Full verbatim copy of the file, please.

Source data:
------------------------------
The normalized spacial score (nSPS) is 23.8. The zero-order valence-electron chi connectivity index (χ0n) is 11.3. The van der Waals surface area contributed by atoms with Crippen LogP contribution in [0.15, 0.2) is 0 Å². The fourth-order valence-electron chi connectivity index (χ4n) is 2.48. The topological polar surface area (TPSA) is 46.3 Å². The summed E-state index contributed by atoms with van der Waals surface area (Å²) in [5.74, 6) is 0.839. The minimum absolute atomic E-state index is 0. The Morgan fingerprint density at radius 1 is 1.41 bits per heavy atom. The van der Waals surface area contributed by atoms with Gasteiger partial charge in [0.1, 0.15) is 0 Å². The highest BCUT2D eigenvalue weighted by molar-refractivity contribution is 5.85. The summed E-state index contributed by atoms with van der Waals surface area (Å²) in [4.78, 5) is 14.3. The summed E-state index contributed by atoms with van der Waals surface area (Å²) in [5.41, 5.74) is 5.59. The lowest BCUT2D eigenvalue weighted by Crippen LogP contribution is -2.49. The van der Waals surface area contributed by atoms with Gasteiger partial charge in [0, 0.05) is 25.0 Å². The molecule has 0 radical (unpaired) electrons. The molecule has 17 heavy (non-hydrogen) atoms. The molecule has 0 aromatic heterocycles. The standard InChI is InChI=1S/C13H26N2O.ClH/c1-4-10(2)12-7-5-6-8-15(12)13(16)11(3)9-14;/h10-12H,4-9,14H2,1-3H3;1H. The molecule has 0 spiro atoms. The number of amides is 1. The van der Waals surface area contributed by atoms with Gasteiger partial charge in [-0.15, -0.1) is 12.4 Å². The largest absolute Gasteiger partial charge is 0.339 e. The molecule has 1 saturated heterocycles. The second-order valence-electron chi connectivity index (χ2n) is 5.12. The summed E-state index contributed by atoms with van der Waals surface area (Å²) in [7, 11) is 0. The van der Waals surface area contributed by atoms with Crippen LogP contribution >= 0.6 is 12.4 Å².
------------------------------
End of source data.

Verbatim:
The normalized spacial score (nSPS) is 23.8. The zero-order valence-electron chi connectivity index (χ0n) is 11.3. The van der Waals surface area contributed by atoms with Crippen LogP contribution in [0.15, 0.2) is 0 Å². The fourth-order valence-electron chi connectivity index (χ4n) is 2.48. The topological polar surface area (TPSA) is 46.3 Å². The summed E-state index contributed by atoms with van der Waals surface area (Å²) in [5.74, 6) is 0.839. The minimum absolute atomic E-state index is 0. The Morgan fingerprint density at radius 1 is 1.41 bits per heavy atom. The van der Waals surface area contributed by atoms with Gasteiger partial charge in [0.1, 0.15) is 0 Å². The highest BCUT2D eigenvalue weighted by molar-refractivity contribution is 5.85. The summed E-state index contributed by atoms with van der Waals surface area (Å²) in [4.78, 5) is 14.3. The summed E-state index contributed by atoms with van der Waals surface area (Å²) in [5.41, 5.74) is 5.59. The lowest BCUT2D eigenvalue weighted by Crippen LogP contribution is -2.49. The van der Waals surface area contributed by atoms with Gasteiger partial charge in [0, 0.05) is 25.0 Å². The molecule has 0 radical (unpaired) electrons. The molecule has 17 heavy (non-hydrogen) atoms. The molecule has 0 aromatic heterocycles. The standard InChI is InChI=1S/C13H26N2O.ClH/c1-4-10(2)12-7-5-6-8-15(12)13(16)11(3)9-14;/h10-12H,4-9,14H2,1-3H3;1H. The molecule has 0 spiro atoms. The number of amides is 1. The van der Waals surface area contributed by atoms with Gasteiger partial charge in [-0.15, -0.1) is 12.4 Å². The largest absolute Gasteiger partial charge is 0.339 e. The molecule has 1 saturated heterocycles. The second-order valence-electron chi connectivity index (χ2n) is 5.12. The summed E-state index contributed by atoms with van der Waals surface area (Å²) in [7, 11) is 0. The van der Waals surface area contributed by atoms with Crippen LogP contribution >= 0.6 is 12.4 Å².